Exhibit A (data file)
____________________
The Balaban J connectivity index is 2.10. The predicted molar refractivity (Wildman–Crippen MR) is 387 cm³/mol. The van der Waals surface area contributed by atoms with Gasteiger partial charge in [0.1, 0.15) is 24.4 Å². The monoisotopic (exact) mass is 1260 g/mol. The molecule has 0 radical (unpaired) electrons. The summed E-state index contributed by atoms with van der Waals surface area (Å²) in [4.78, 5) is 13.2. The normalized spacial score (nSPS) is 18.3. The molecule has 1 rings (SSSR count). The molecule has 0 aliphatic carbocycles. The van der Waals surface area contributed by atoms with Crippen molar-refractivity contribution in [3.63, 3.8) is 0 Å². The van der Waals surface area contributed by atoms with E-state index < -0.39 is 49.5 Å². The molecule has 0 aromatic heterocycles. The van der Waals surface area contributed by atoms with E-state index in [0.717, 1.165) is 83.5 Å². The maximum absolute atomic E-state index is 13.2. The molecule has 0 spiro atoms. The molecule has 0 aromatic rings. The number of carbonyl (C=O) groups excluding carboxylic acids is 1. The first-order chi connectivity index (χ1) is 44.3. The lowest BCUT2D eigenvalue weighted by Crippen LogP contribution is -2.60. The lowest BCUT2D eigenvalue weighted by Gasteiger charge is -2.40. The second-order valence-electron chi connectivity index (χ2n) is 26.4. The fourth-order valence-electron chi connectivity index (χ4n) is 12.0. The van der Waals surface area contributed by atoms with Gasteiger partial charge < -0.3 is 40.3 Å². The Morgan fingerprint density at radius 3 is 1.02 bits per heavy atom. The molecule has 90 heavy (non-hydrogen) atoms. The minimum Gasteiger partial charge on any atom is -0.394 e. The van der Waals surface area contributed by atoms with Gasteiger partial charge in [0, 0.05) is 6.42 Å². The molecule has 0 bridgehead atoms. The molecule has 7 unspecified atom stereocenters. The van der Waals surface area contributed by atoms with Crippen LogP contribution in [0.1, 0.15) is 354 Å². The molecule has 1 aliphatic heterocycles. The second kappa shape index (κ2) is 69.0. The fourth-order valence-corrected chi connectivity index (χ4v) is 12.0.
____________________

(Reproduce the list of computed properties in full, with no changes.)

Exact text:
The Balaban J connectivity index is 2.10. The predicted molar refractivity (Wildman–Crippen MR) is 387 cm³/mol. The van der Waals surface area contributed by atoms with Gasteiger partial charge in [0.1, 0.15) is 24.4 Å². The monoisotopic (exact) mass is 1260 g/mol. The molecule has 0 radical (unpaired) electrons. The summed E-state index contributed by atoms with van der Waals surface area (Å²) in [4.78, 5) is 13.2. The normalized spacial score (nSPS) is 18.3. The molecule has 1 rings (SSSR count). The molecule has 0 aliphatic carbocycles. The van der Waals surface area contributed by atoms with Crippen molar-refractivity contribution in [3.63, 3.8) is 0 Å². The van der Waals surface area contributed by atoms with E-state index < -0.39 is 49.5 Å². The molecule has 0 aromatic heterocycles. The van der Waals surface area contributed by atoms with E-state index in [0.717, 1.165) is 83.5 Å². The maximum absolute atomic E-state index is 13.2. The molecule has 0 spiro atoms. The molecule has 0 aromatic rings. The number of carbonyl (C=O) groups excluding carboxylic acids is 1. The first-order chi connectivity index (χ1) is 44.3. The lowest BCUT2D eigenvalue weighted by Crippen LogP contribution is -2.60. The lowest BCUT2D eigenvalue weighted by Gasteiger charge is -2.40. The second-order valence-electron chi connectivity index (χ2n) is 26.4. The fourth-order valence-electron chi connectivity index (χ4n) is 12.0. The van der Waals surface area contributed by atoms with Gasteiger partial charge < -0.3 is 40.3 Å². The Morgan fingerprint density at radius 3 is 1.02 bits per heavy atom. The molecule has 90 heavy (non-hydrogen) atoms. The minimum Gasteiger partial charge on any atom is -0.394 e. The van der Waals surface area contributed by atoms with Gasteiger partial charge in [0, 0.05) is 6.42 Å². The molecule has 0 bridgehead atoms. The molecule has 7 unspecified atom stereocenters. The van der Waals surface area contributed by atoms with Crippen LogP contribution in [0.1, 0.15) is 354 Å². The molecule has 1 aliphatic heterocycles. The second kappa shape index (κ2) is 69.0. The fourth-order valence-corrected chi connectivity index (χ4v) is 12.0.